Fujifilm could ink a good deal with Xerox. While a full purchase of the U.S. printer and copier-maker would be gutsy, a narrower deal could make sense for the $19 billion Japanese group.
On Wednesday a source-based story in the Wall Street Journal said the duo were discussing an “array” of potential transactions, including a change of control at Xerox. However one source told the newspaper a complete takeover was off the table.
That Xerox is in play is not surprising. The digital era has been unkind to the company whose name is synonymous with photocopiers. A big spinoff in 2016 failed to appease activist Carl Icahn, a near-10 percent shareholder, who last month lambasted the firm’s leadership in an open letter to shareholders. Analysts polled by Thomson Reuters expect sales to fall more than 3 percent this year, although Xerox should eke out a 4 percent increase in earnings as net margins tick up.
Fujifilm is a natural partner, given that the two companies already operate together in Asia and Australasia via a 75-25 joint venture called Fuji Xerox. Yet an acquisition would be punchy for Fujifilm. Assuming a 25 percent premium, a cash deal for the whole of Xerox could top $14 billion, including debt. Fujifilm currently enjoys solid investment-grade credit ratings, but such a transaction would make a big dent in a strong balance sheet. Embracing leverage is risky too, given the ongoing upheaval in core Fujifilm business lines such as cameras and printers.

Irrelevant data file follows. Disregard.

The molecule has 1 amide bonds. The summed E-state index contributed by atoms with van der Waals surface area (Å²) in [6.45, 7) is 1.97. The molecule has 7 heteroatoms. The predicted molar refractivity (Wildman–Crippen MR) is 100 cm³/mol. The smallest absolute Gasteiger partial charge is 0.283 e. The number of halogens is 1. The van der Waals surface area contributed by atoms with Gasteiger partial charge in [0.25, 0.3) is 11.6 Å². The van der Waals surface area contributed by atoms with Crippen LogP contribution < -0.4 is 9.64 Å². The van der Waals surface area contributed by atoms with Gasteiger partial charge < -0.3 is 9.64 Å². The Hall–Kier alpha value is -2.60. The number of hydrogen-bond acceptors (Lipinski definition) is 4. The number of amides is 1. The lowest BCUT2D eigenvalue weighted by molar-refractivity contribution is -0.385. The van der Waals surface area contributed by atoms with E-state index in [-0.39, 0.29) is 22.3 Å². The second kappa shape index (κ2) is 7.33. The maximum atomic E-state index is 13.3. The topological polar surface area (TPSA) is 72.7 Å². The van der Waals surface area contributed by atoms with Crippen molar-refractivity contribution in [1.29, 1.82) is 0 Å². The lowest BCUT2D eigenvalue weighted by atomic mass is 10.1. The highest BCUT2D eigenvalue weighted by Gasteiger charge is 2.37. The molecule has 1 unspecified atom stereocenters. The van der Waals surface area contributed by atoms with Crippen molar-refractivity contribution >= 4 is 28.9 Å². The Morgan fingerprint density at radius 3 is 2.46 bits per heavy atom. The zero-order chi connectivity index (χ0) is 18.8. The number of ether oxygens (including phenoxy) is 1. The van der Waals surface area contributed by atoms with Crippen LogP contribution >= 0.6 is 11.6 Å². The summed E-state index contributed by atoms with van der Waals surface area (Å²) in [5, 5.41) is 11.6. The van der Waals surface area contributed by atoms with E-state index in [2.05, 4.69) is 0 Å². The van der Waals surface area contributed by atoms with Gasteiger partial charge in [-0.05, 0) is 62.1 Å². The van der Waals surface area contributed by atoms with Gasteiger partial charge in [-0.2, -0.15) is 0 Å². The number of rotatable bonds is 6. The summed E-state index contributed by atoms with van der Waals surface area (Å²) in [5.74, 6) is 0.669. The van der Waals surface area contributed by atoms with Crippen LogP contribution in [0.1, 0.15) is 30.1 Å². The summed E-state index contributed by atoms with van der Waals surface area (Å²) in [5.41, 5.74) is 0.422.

A megadeal would also contradict Fujifilm’s stated strategy. The group has earmarked 500 billion yen ($4.5 billion) for mergers – hardly enough to buy Xerox outright – while talking up the potential for growth in newer fields such as regenerative medicine and medical imaging. Meanwhile, a $341 million accounting scandal at Fuji Xerox in Australia and Zealand cast doubt on management’s grasp of overseas outposts, let alone their ability to digest a huge global purchase.
There is little obvious benefit to taking full ownership of Fuji Xerox. Fujifilm already holds an economic majority and board seats to match. However, the unit could expand if Xerox sold other regional businesses to the JV. A focused agreement may be worth printing.
Request a free trial of Breakingviews here.